Flexural modulus: ASTM D-790

Izod impact strength: ASTM D-256

Heat distortion temperature: ASTM D-648

Water absorption: ASTM D-570

REFERENTIAL EXAMPLE 1 (Polymerization for Formation of PPS)

An autoclave was charged with 3.26 kg (25 moles; containing 40% of water of crystallization) of sodium disulfide, 4 g of sodium hydroxide, 1.36 kg (about 10 moles) of sodium acetate trihydrate, and 7.9 kg of N-methyl-2-pyrrolidone (hereinafter referred to as "NMP"), the temperature was gradually elevated to 205 C. with stirring, and about 1.5 l of the distillate containing 1.36 kg of water was removed. Then 3.75 kg (25.5 moles) of 1,4-dichlorobenzene and 2 kg of NMP were added to the residual mixture and the mixture was heated at 265 C. for 4 hours. The reaction product was washed five times with warm water at 70 C. and dried under a reduced pressure at 80 C. for 24 hours, to obtain about 2 kg of powdery PPS (A-1) having a melt viscosity of about 2,500 poise as measured at a temperature of 320 C. and a shear rate of 10 sec-1.

The foregoing procedures were repeated and the products were used in the examples given hereinafter.

REFERENTIAL EXAMPLE 2

The PPS powder obtained in Referential Example 1 was stirred at 80 C. for 30 minutes with an aqueous solution of acetic acid in which the pH value had been adjusted to 4, and the powder was washed three times with deionized water at 70 C. and vacuum-dried at 80 C. for 24 hours to obtain a PPS powder (A-2). This powder was used in the examples given hereinafter.

REFERENTIAL EXAMPLE 3

An autoclave was charged with the PPS powder obtained in Referential Example 1 and deionized water, the temperature was elevated to 150 C. with stirring, the mixture was maintained at this temperature for 30 minutes and then cooled, and the powder was washed once with deionized water at 70 C. and vacuum-dried at 80 C. for 24 hours to obtain a PPS powder (A-3). The obtained powder was used in the examples given hereinafter.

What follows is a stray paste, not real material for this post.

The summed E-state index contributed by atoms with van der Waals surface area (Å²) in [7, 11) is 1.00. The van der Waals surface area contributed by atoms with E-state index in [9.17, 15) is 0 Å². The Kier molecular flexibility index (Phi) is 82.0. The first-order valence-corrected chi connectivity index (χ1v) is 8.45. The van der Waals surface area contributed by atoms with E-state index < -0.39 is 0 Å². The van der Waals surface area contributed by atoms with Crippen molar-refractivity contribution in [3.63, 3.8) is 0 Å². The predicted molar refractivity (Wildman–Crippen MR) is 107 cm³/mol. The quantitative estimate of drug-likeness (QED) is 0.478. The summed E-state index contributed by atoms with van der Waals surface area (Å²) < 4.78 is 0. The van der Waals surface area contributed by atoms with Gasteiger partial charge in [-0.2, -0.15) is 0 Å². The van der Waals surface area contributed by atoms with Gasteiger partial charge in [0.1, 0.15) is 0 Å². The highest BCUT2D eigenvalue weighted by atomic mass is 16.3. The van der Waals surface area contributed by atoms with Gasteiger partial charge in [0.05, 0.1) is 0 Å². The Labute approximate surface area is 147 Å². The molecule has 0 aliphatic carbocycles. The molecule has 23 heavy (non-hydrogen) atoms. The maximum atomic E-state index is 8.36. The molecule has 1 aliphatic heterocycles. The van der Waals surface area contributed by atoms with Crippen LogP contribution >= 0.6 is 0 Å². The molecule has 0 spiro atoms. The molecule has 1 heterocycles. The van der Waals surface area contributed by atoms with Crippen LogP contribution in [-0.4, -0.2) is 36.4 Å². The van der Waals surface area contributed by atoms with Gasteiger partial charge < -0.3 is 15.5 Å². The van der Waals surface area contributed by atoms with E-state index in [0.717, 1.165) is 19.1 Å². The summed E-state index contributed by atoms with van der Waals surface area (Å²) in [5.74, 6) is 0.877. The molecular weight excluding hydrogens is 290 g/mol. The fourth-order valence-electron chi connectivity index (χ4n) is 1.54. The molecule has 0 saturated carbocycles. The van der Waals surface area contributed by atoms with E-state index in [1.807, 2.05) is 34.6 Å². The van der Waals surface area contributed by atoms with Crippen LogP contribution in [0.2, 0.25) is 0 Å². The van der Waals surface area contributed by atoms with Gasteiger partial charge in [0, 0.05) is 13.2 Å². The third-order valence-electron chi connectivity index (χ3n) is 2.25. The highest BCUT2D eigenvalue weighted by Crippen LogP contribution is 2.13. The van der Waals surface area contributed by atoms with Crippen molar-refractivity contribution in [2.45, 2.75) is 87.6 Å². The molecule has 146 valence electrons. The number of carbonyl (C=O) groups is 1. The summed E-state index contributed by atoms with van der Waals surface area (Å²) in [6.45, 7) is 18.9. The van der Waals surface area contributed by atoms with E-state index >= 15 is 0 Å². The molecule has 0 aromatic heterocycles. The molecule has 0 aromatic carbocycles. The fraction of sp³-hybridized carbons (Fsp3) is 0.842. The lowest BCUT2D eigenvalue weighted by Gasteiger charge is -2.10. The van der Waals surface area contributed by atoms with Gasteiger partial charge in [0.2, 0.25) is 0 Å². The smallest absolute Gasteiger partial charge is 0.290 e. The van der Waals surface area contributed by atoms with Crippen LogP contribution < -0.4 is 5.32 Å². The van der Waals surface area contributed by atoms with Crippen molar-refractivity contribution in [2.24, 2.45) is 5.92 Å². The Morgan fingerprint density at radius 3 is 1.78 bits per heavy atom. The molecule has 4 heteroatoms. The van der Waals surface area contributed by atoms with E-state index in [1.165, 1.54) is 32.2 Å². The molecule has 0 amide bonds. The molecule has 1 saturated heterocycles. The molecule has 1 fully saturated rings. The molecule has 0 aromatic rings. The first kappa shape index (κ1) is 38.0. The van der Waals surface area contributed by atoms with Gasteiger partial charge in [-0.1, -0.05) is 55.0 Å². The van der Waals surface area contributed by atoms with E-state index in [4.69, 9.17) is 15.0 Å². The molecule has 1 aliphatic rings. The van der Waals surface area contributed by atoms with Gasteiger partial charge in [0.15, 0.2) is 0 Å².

EXAMPLES 2 THROUGH 4

The PPS powders obtained in Referential Examples 2 and 3 were dry-blended with each of the claimed carboxylic acid anhydrides at the ratios shown in Table 1, and the blends were melt-kneaded, extruded, and pelletized by an extruder set at 290 to 310 C. to obtain modified PPS's (B-2 through B-4). The reaction of the PPS with the carboxylic acid anhydride was confirmed by extracting the pellet, formed by kneading, for 8 hours with methanol, melt-pressing the residue at 320 C. to form a film, and analyzing the characteristic absorption of νC=O at 1,700 to 1,800 cm-1 in the IR spectrum of the obtained film. The physical properties of the obtained modified PPS's were as shown in Table 2.

EXAMPLES 5 THROUGH 7

The modified PPS pellets modified with maleic anhydride obtained in Examples 2 and 4 were dry-blended with nylon 66 (polyhexamethylene adipamide) at the ratios shown in Table 1, and the blends were melt-kneaded and pelletized by an extruder set at 290 to 310 C. Test pieces for the evaluation test were prepared by molding the obtained pellets at a mold temperature of 150 C. by an injection molding machine. The physical properties of the obtained test pieces were measured and the results are shown in Table 3.

COMPARATIVE EXAMPLES 1 THROUGH 3